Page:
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The Cedar Cultural Center is a 501c3 non-profit all-ages music venue located in Minneapolis, MN. The Cedar’s mission is to promote inter-cultural appreciation and understanding through the presentation of global music and dance. More info at hit counter
Updated: 21 min 53 sec ago

This week at The Cedar:Oct. 6: Tobias Jesso Jr. with WetOct. 7:...

Mon, 10/05/2015 - 12:34pm

This week at The Cedar:

Oct. 6: Tobias Jesso Jr. with Wet
Oct. 7: Lindi Ortega with Smooth Hound Smith
Oct. 8: The Portland Cello Project
Oct. 9: Hayes Carll with Aubrie Sellers
Oct. 10: Byrne and Kelly with Old Desert Road
Oct. 11: Jake Shimabukuro at Fitzgerald Theater


Mon, 09/28/2015 - 12:14pm

Novalima • Sunday June 21st, 2015 • Concert Reviewby Evan Verploegh - Cedar internWhat sets The...

Tue, 06/23/2015 - 11:59am

Novalima • Sunday June 21st, 2015 • Concert Review

by Evan Verploegh - Cedar intern

What sets The Cedar apart from the other wonderful selection of music venues we are lucky enough to have in the Twin Cities is the ability and influence that allows you to attend concerts you otherwise would normally not.  Novalima put this on full display on their recent visit to The Cedar.  They brought a high level of entertainment and musicianship to a crowd that was equal part long-time fans and newcomers.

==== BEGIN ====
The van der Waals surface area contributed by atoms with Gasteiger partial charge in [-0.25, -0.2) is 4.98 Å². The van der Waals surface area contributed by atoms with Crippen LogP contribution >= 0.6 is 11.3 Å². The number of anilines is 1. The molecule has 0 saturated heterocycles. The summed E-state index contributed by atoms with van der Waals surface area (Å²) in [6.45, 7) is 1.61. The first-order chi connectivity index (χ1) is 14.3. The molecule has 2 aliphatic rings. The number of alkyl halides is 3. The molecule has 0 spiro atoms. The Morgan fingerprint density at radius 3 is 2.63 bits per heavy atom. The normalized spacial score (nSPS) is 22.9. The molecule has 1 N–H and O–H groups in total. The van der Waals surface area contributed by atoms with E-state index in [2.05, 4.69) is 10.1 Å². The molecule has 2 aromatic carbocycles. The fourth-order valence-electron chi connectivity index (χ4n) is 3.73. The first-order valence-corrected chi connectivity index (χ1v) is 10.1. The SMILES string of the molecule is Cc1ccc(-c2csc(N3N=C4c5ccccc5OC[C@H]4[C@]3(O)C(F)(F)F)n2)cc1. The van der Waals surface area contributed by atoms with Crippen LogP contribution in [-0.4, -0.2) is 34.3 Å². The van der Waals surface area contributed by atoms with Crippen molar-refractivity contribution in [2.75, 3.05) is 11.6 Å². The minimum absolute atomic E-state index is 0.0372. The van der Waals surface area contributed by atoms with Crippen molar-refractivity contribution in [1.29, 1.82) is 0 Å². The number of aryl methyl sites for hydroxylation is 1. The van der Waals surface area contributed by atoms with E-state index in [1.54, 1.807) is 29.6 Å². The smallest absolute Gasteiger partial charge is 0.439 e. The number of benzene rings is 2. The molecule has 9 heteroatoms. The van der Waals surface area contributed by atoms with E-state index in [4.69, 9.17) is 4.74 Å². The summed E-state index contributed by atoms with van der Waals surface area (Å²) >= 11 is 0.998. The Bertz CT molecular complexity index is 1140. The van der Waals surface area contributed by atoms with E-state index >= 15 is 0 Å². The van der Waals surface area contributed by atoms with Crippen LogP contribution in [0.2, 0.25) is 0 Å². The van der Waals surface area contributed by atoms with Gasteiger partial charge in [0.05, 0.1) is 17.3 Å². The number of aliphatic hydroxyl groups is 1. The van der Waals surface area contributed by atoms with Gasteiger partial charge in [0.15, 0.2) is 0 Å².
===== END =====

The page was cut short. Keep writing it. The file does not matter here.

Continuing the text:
The show was kicked off by the talented and well-loved Chico Chavez Ensemble.  A respectable sized crowd gathered for the quartet to deliver a short but sweet set of latin-jazz.  The local Chavez was humorous as he was energetic onstage and his backing “ensemble” allowed the crowd to loosen up and get comfortable.  As a long time bandleader, Chavez oozed a certain swagger that drew his audience in.  

Soon after Chavez’s closing notes came to a halt, Novalima quickly dove into their high vigor, highly danceable set.  The seven piece act were in cozy quarters onstage at The Cedar, as was the sizable crowd.  Novalima constructed their show with their latest album, the critically raved Planetario, as the focal point The Peruvian band provided a vigorous hour and a half set that never let up.

Novalima fluidly wove in and out of different genres as the night went on, keeping the audience on their toes.  While always keeping a latin sensibility, the band explored soul, jazz, psychedelic rock and even electronic music.  You could tell the variety of influences that the band had and they used them all to their advantage.  When lead vocalist Milanos Guerrero wasn’t belting out Spanish vocals, the tightness of the rhythm section allowed the crowd to engage in some salsa-style dancing, some better than others.  

The Cedar took on the environment of a cookout on Sunday night, with multiple generation families all coming out to enjoy the band. It was fun to observe the interaction with the crowd as the band spoke both in English and Spanish, both eliciting raucous responses.  By the end of the night, Novalima bonded even closer to the fans that came out to see them and developed new friendships to those who had not experienced the band before. Novalima wore the influences, their passions and their hearts on their sleeves Sunday night and the audience responded in the only possible way. In dance.